South Africa's COVID-19 lockdown dilemma

Michael Ward
2020 Emerald Emerging Markets Case Studies  
Learning outcomes The case presents a significant amount of information on the outbreak of COVID-19 and the expected impact on the economy. Although the case is necessarily concise, several links are given to the online articles and video material on which the case is based. This allows participants to deepen their knowledge of the virus and their understanding of its likely economic impact. To frame the discussion, several philosophies, ranging from Libertarianism to Marxism, are lightly
more » ... , are lightly expounded. Readers will need to consider divergent ideas; the sanctity of human life versus the monetary value of a life; the hysteria evoked by COVID-19 deaths versus the placid acceptance of an annual 66,000 deaths by another disease – TB; and the differential economic impact of the virus across extremes of inequality. Perhaps, the key issue relates to the skewness in the death rate: Should young people's livelihood be sacrificed for a few old people about to die anyway? The case also illustrates the essence of a dilemma – a situation in which a difficult choice has to be made between two or more alternatives, especially ones that are equally undesirable. Case overview/synopsis In March 2020, South African President Cyril Ramaposa ordered a 21-day national "lockdown" to enable and enforce social distancing in an effort to slow the spread of the COVID-19. Many other countries had already taken similar steps, but in a country with 43,000 murders annually, South Africa's response to only 11 COVID-19 deaths and 1,071 cases was both rapid and harsh. Schools, businesses, social areas and parks were closed. Medical emergencies, essential services and weekly grocery shopping were the only permissible activities. Two weeks after lockdown, there were 1,845 cases and 18 deaths, a far cry from the predicted 30,000 cases and 300 deaths, estimated on the basis of the three-day doubling rate at the start of lockdown. Many businesses, pulverised by closure, daily wage earners and those fearful of losing jobs were hopeful that the lockdown would not be extended. In a country with immense inequality, how would the masses under the age of 65 years, already in poverty and now with their lives pulled apart by an imported disease of the wealthy, respond to extended social and economic deprivation followed by bailouts for business? Complexity academic level MBA and Executive Education Supplementary materials Teaching Notes are available for educators only. Subject code CSS: 11 Strategy.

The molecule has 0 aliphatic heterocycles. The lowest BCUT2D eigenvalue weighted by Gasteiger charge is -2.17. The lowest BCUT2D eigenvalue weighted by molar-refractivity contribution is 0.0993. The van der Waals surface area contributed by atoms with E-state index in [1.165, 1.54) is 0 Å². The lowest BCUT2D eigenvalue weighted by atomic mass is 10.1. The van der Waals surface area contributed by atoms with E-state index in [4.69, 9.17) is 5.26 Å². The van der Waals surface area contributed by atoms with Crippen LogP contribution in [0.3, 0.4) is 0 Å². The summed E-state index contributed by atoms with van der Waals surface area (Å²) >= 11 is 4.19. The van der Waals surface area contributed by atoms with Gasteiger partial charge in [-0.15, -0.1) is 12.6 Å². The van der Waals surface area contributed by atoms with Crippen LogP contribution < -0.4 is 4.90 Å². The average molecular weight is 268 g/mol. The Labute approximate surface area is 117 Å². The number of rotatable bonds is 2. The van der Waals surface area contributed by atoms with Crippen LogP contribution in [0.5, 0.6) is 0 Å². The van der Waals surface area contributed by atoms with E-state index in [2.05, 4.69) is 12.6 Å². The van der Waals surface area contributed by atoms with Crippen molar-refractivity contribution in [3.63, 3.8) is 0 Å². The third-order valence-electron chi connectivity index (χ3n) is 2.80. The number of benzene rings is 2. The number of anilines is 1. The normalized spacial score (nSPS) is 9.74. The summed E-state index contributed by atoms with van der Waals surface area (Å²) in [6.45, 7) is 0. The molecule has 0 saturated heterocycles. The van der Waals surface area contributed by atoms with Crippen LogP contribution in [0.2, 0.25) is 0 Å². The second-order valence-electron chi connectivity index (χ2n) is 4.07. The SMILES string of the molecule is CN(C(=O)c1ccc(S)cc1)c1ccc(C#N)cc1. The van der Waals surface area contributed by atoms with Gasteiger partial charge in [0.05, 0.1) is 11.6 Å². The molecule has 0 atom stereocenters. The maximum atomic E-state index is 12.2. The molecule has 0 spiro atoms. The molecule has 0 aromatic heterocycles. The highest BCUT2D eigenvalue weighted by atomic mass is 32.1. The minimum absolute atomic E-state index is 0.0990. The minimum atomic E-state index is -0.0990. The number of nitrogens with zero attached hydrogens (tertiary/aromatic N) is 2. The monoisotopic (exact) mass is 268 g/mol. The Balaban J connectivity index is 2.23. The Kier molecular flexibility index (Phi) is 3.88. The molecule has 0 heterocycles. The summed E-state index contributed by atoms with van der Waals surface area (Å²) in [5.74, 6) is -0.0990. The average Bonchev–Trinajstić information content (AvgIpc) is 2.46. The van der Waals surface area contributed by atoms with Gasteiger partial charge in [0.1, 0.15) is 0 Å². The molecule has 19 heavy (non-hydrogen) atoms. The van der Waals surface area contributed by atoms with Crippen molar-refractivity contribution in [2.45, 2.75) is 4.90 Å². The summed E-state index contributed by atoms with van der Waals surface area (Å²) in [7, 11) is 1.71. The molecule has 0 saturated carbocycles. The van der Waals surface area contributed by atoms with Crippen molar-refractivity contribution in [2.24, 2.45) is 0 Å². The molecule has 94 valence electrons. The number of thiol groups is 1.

doi:10.1108/eemcs-05-2020-0146 fatcat:5of5yo6cljerhg4qbdqyaai6u4